Jun 30, 2014

Stuffed bhindi, Punjabi style

This is my go-to recipe for bhindi, because it takes less time than most other versions, and tastes as good.
250 gms bhindi/ lady finger
1 medium onion
1 tsp dhania powder
1 tsp red chill powder
1 tsp haldi powder
1 tsp amchur powder
Salt to taste
2 tbsp cooking oil.

Wash the bhindi well, and pat dry. Chop off the tips and slit lenthwise
Mix the dry masala (and salt), and stuff into the slit bhindis- finish all the masala
Cut the onions into long slices
Heat the oil, add onions and saute till they turn transparent
Add stuffed bindis, mix well, and cook on a low flame till done.
Serve with dal and rotis.

Jun 28, 2014

Veg biryani

When you want to rustle up a quick meal with looks more exotic than it actually is, this soya nugget biryani will qualify.
1 1/2 cups basmati rice, soaked for 1 hour
2 bay leaves
1 badi elaichi
1/2 cup soya nuggets
1 medium onion chopped fine
1 medium tomato chopped fine
1 tsp ginger-garlic paste
1/2 tsp dhania powder
1/2 tsp red chilli powder
salt to taste
cooking oil
1 medium onion cut into long slices

Cook the rice with the whole spices till 75% done. Discard the spices
Soak the soya nuggets in boiling water for 5 minutes.
Meanwhile, saute the onions till they turn transparent. Add tomatoes, ginger garlic paste and ground spices, and saute till they turn mushy. Add the soya nuggets and mix well.
Grease the bottom of a non-stick pan, then put a layer of rice, and a layer of soya curry. Keep alternating the layers, ending with a layer of rice. Close the pan, and cook on low heat till the rice is well done.
Meanwhile, heat some cooking oil, and deep fry the sliced onions till well browned.
Garnish the biryani with onion slices and serve with curds.

Jun 27, 2014

Mango Rasmalai

I've been wanting to make mango rasmalai for a couple of weeks, and I finally did it today. Though the dish was lovely, nobody really liked it too much, so this might just be the last time I make it.

For the rasgollas:
1 litre milk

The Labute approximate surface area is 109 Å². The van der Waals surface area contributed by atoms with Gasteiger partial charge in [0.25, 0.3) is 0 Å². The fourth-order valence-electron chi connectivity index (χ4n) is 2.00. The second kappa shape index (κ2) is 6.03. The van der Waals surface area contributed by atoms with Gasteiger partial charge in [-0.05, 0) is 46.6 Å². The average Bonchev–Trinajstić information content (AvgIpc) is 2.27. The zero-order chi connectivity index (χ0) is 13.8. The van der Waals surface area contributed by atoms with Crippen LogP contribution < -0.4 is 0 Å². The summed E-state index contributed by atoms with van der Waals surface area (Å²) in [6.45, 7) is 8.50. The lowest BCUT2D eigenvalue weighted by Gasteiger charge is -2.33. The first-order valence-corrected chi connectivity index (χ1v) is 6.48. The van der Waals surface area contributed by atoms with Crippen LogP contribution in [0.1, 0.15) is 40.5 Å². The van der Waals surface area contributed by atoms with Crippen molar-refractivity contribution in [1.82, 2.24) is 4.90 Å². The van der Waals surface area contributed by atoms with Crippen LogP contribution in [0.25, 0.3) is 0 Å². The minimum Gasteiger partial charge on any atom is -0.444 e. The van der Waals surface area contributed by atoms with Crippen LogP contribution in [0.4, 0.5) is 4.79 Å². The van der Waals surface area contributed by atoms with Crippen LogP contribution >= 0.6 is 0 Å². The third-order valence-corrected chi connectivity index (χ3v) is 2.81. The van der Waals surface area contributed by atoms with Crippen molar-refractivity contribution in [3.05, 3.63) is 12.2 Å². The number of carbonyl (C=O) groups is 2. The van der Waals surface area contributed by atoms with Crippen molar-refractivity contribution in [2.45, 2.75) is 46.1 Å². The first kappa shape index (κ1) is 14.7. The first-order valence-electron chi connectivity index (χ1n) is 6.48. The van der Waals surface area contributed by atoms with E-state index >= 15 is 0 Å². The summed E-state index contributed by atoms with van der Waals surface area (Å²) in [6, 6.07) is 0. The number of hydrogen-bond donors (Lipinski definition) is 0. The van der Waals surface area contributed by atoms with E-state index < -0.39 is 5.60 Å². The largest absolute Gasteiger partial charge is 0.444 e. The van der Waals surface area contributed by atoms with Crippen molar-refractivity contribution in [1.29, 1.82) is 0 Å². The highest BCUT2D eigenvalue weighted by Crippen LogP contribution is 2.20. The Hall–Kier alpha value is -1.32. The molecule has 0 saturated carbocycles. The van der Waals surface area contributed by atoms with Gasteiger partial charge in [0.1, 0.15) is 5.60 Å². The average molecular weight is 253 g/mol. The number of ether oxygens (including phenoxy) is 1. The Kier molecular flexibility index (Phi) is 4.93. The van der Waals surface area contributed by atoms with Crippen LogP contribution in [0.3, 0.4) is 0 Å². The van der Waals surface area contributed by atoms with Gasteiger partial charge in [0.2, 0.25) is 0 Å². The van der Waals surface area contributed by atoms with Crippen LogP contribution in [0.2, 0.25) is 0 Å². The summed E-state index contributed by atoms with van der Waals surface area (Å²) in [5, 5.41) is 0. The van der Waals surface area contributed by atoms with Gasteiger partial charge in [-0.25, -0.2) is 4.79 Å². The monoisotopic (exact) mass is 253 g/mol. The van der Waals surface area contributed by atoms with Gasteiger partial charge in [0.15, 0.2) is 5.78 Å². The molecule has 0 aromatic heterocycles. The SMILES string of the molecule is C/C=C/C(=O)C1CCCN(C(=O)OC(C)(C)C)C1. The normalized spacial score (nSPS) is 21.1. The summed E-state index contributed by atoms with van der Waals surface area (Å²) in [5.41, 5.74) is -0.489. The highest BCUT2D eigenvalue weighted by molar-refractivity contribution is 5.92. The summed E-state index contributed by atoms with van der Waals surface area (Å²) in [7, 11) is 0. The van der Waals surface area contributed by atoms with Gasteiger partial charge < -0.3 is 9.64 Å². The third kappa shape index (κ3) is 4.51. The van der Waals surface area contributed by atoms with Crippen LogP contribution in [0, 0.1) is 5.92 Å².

Lime juice- 3 tbsp
Water - 3 1/2 cups
Icecubes - 4 to 5
Sugar - 1 1/2 cup (I used slightly less)

For the malai:
1 mango
1/2 litre milk

Heat milk, and once it comes to a boil add the lime juice to the boiling milk and stir properly. Stir continuosly till the whey water clears and the milk curdles completely. Now switch off the stove, add ice cubes and allow it to melt completely.
Pour the curdled milk into a muslin cloth. Wash it well with running water to remove the lime juice. Squeeze the excess water and hang it aside for 30 mins without disturbing it.  
After 30 mins, the paneer would be crumbly in texture. Knead it well for 10mins. Once everything comes together to a smooth pilable dough, form them into flat discs- I made 12 with the amount of paneer I had.

Heat water in a wide bottomed vessel, then add sugar, cardamom and keep stirring till sugar dissolves completely. Ensure that the vessel is large enough to give the balls enough place to dance around. When the sugar syrup boils and starts bubbling, add the balls slowly one by one, cover, and let it cook on a high flame for 10 minutes. Lower the flame and cook for a further 3 minutes. 
Take it off the fire, and let it cool*

Meanwhile, puree the mango, and keep aside.
Remove the rasgollas, add the milk to the syrup, bring to a boil, and reduce by 25%. Switch off the flame, add the mango puree and mix well. Return the rasgollas to the malai, and chill before serving.

*- if the sugar syrup looks very thick, add some milk to dilute it. 

Lauki-masoor dal

When it comes to cooking, I am never consistent. Sometimes I follow recipes to the letter, and other times I vary one or two ingredients to see how it works. And every once in awhile, I try something totally different, but by throwing together whatever strikes my fancy. And surprise, surprise, sometimes they work.
This started out as a conventional lauki subji, but somewhere along the line, I added some masoor dal- not enough to make it a kootu, but enough to make it something quite different from what it started out as. The mint, adds just that additional flavour.

1 medium lauki, deseeded and chopped fine
1 medium tomato, chopped
1 medium onion, chopped
2 tbsp masoor dal
1 inch piece of ginger, chopped fine
1/2 tsp jeera
1/2 tsp haldi powder
1 green chilli 
Cooking oil
Salt to taste
2 tbsp mint.

Heat the oil in a pressure pan, add jeera, and when it starts spluttering, add onions and ginger, and saute till the onions start turning transparent. Add tomatoes and half the mint, and saute till it turns mushy.
Add chopped lauki, masalas and the masoor dal. Saute for a minute, then add 1 cup water, and pressure cook for 15 minutes. 
Garnish with mint before serving.

Coffee Sago Pudding

This is my second take on the Sago Saga- a coffee flavoured version that I absolutely love.

4 cups milk
1/4 cups coffee decoction*
3½ tablespoons sago/sabudana
2 tablespoons sugar, or to taste

Soak the sago in water. The water should cover the sago and there should be a bit extra. Keep the soaked sago overnight, in the fridge. In the morning, drain the sago from the water and keep aside.
Bring 4 cups milk to boil, reduce the flame, and heat with constant stirring till the volume reduces to 2 1/2 cups.
Add the coffee decoction and the drained sago to the milk, and keep stirring for 3-4 minutes until the sago pearls lose their opaque white color and become colorless. Remove from fire.
Chill in the fridge for 3 hours, before serving.

*- I used filter coffee decoction but you can replace it with an equivalent quantity of coffee powder dissolved in warm water.

'Plain Rose' Sago Kheer